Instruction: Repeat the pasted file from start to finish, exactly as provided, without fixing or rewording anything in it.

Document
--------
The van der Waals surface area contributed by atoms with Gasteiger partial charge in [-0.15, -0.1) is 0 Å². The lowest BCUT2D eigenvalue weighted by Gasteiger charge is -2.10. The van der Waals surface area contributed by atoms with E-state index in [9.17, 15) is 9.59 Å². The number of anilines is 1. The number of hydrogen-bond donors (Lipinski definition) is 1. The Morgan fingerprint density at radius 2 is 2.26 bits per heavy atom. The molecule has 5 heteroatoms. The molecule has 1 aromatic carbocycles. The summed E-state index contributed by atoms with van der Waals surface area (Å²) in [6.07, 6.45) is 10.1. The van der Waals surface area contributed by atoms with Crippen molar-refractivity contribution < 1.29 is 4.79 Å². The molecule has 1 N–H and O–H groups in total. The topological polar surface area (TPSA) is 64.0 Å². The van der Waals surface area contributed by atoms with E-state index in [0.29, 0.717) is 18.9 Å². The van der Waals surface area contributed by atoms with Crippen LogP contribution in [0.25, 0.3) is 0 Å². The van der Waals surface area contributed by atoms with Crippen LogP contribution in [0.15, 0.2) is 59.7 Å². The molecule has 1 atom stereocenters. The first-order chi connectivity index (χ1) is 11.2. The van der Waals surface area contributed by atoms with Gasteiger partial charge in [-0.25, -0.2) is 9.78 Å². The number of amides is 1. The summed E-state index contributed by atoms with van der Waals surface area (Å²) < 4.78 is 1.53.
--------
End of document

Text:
The van der Waals surface area contributed by atoms with Gasteiger partial charge in [-0.15, -0.1) is 0 Å². The lowest BCUT2D eigenvalue weighted by Gasteiger charge is -2.10. The van der Waals surface area contributed by atoms with E-state index in [9.17, 15) is 9.59 Å². The number of anilines is 1. The number of hydrogen-bond donors (Lipinski definition) is 1. The Morgan fingerprint density at radius 2 is 2.26 bits per heavy atom. The molecule has 5 heteroatoms. The molecule has 1 aromatic carbocycles. The summed E-state index contributed by atoms with van der Waals surface area (Å²) in [6.07, 6.45) is 10.1. The van der Waals surface area contributed by atoms with Crippen molar-refractivity contribution < 1.29 is 4.79 Å². The molecule has 1 N–H and O–H groups in total. The topological polar surface area (TPSA) is 64.0 Å². The van der Waals surface area contributed by atoms with E-state index in [0.29, 0.717) is 18.9 Å². The van der Waals surface area contributed by atoms with Crippen LogP contribution in [0.25, 0.3) is 0 Å². The van der Waals surface area contributed by atoms with Crippen LogP contribution in [0.15, 0.2) is 59.7 Å². The molecule has 1 atom stereocenters. The first-order chi connectivity index (χ1) is 11.2. The van der Waals surface area contributed by atoms with Gasteiger partial charge in [-0.25, -0.2) is 9.78 Å². The number of amides is 1. The summed E-state index contributed by atoms with van der Waals surface area (Å²) < 4.78 is 1.53.